Check Point Software Technologies Co., Ltd. Check Point Research discovers a sharp increase in fake shopping-related sites ahead of Black Friday Beware of shipping-related emails

Check Point Software Technologies, Inc.
Check Point Research Discovers Rapid Increase in Fake Shopping-Related Sites Ahead of Black Friday Beware of Shipping-Related Emails
Check Point Research, the threat intelligence division of Check Point(R) Software Technologies Ltd. (NASDAQ: CHKP), a comprehensive cybersecurity solutions provider Research (CPR) has found a surge in fake shopping sites ahead of Black Friday, the annual sale period. CPR also found that in the first 10 days of November, 17% of malicious files distributed by email were related to product ordering, delivery and shipping. Also, this month, 4% of new shopping-related sites were found to be malicious.
More than 154 million Americans shopped on Black Friday 2021, with 88 million of them reportedly shopping online <
https://moneytransfers.com/news/content/black -friday-statistics Email scam pretending to be Louis Vuitton
In late October, Check Point researchers discovered a fraudulent phishing email disguised to look like it was from Louis Vuitton and sent from the webmail address psyqgcg@moonfooling[.]com. has confirmed. The subject of the email included the text, “Black Friday Sale. Starts at $100. You’ll Fall In Love With Prices.” was The body of the email entices the victim to click on two malicious links contained within the email, both of which redirect to the domain jo[.]awojlere[.]ru. was. The linked site states that the jewelry that is actually counterfeit is “for sale at a discounted price as part of a Black Friday sale.”
[Image 1

A malicious email with the subject “Black Friday Sale. Starts at $100. You’ll Fall In Love With Prices.”
Two malicious links contained within the email:
“http://jo.awojlere.ru/khasikdhiasd97s8d755f45sa4df654asd54asda5s4f6as4fd65asd/54846984c8as48d974a1c8sa7d68as76f84sa6f846sa[.]html”
http://jo[object 4]awojlere[.]ru/return.php?p=TUsxP2pkbzh0cmFiYWpvQG9qLmdvYi5ndD80NjA4Mw%3D%3D” Famous fashion brand Louis Vuitton has also been targeted by several other fake sites. Four domains with similar formats were registered in early October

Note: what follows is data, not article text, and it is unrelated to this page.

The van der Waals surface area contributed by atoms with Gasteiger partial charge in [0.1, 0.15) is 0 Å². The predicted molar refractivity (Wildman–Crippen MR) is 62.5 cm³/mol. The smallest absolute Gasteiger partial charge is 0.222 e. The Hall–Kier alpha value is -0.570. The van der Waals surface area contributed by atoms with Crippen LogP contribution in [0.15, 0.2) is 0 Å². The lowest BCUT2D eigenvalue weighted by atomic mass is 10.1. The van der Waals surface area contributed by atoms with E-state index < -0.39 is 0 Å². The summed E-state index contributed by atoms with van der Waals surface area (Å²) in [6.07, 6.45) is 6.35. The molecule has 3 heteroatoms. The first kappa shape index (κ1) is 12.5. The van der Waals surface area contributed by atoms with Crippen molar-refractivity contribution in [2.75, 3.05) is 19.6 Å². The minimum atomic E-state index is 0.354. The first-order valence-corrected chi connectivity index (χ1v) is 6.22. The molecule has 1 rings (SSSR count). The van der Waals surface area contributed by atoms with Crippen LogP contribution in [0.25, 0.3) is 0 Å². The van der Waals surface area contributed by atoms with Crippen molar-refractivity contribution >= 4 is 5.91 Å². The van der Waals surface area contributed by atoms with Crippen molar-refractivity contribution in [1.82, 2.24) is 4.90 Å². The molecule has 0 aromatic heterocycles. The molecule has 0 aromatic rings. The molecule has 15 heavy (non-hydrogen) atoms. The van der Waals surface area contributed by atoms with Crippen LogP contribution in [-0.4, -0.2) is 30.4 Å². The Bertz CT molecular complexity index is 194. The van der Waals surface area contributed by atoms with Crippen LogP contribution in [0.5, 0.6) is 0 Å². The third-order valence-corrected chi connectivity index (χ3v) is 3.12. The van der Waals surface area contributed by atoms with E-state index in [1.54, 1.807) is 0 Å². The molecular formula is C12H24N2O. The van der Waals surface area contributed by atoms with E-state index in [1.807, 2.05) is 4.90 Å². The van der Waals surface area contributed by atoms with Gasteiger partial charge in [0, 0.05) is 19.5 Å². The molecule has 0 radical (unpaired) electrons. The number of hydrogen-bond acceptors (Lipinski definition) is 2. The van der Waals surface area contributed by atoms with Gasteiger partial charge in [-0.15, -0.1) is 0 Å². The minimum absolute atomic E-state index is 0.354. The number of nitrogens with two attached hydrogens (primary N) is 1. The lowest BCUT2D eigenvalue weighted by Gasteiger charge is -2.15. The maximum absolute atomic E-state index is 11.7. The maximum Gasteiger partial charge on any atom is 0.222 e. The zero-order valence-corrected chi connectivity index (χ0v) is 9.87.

“88off-bags.co” / “87off-bags.co” / “86off-bags.co” / “89off-bags.co” All of these websites were disguised as legitimate Louis Vuitton sites, with links spread in emails with subject lines such as: “[black Friday sale] Louis Vuitton bags up to _% off! Shop online now!” Incidents related to these domains have increased over the past month, reaching nearly 15,000 in the week of November 7th.

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Weekly Incidents of Fake Sites Containing “%%off-bags” Domains Phishing scams related to shipping and delivery
Not only are cybercriminals piggybacking on the buying process during peak shopping seasons, but they are also exploiting the process of delivering discounted goods. In the first 10 days of November, 17% of malicious files spread by email were found to be related to product ordering, delivery and shipping.
One example is a phishing email campaign impersonating the shipping company DHL. Sent from the webmail address
“support@consultingmanagementprofessionals[.]com”, the email is disguised as coming from the “SHIPMENT TRACKING” source (see Figure 1).
The email contains a malicious URL
https://lutufedo[object 8]000webhostapp[.]com/key[.]php” and requires payment of €1.99 via the link to complete the delivery. It is written. The aim is to steal the victim’s credentials (see Figure 2). [Image 3

Figure 1: Malicious subject “[reminder] Your package JJD01558535 is waiting for delivery. 851870943821843353”
[Image 4

Figure 2: Malicious URL “https://lutufedo[.]000webhostapp[.]com/key[.]php” Avoid Scams and Enjoy Threat-Free Shopping in November
Cybercriminals are taking full advantage of the holiday season for consumers. Here are six things you can do to stay safe on Black Friday this year.
Always buy from trusted and genuine sellers: Before confirming a purchase, it is necessary to check if the site you are using is official. Instead of following links sent to you via email or text message, you have to search for merchants from your browser, find promotions yourself, and access them directly.
Watch out for domain names that look alike: Many fraudulent sites use domain names that look similar to the brand they’re trying to impersonate, but with extra characters or misspellings. increase. It’s important to watch the URL carefully.
Beware of “excessive deals”: ​​Phishers often offer outrageously good discounts on popular products. Check if other websites offer similar discounts and make sure the seller is genuine.
Check the padlock mark: By checking whether the beginning of the URL starts with “https”, it indicates that the site meets international security standards, and a padlock mark is usually displayed before the URL. I’m here. If there are no such signs, the site is unreliable and should be avoided.
Use endpoint security: Fraudulent emails rise during the popular shopping season, while phishing emails are sent by cybercriminals year-round. Therefore, everyone should consider implementing an email security solution to prevent phishing emails from entering their inboxes in the first place.
Beware of password reset emails: If you receive an email to reset your password, do not click any links and always go directly to the website to change your password.
The statistics and data used in this report are detected by Check Point Threat Prevention Technology <
https://www.checkpoint.com/infinity/zero-day-protection/ This press release is based on the blog

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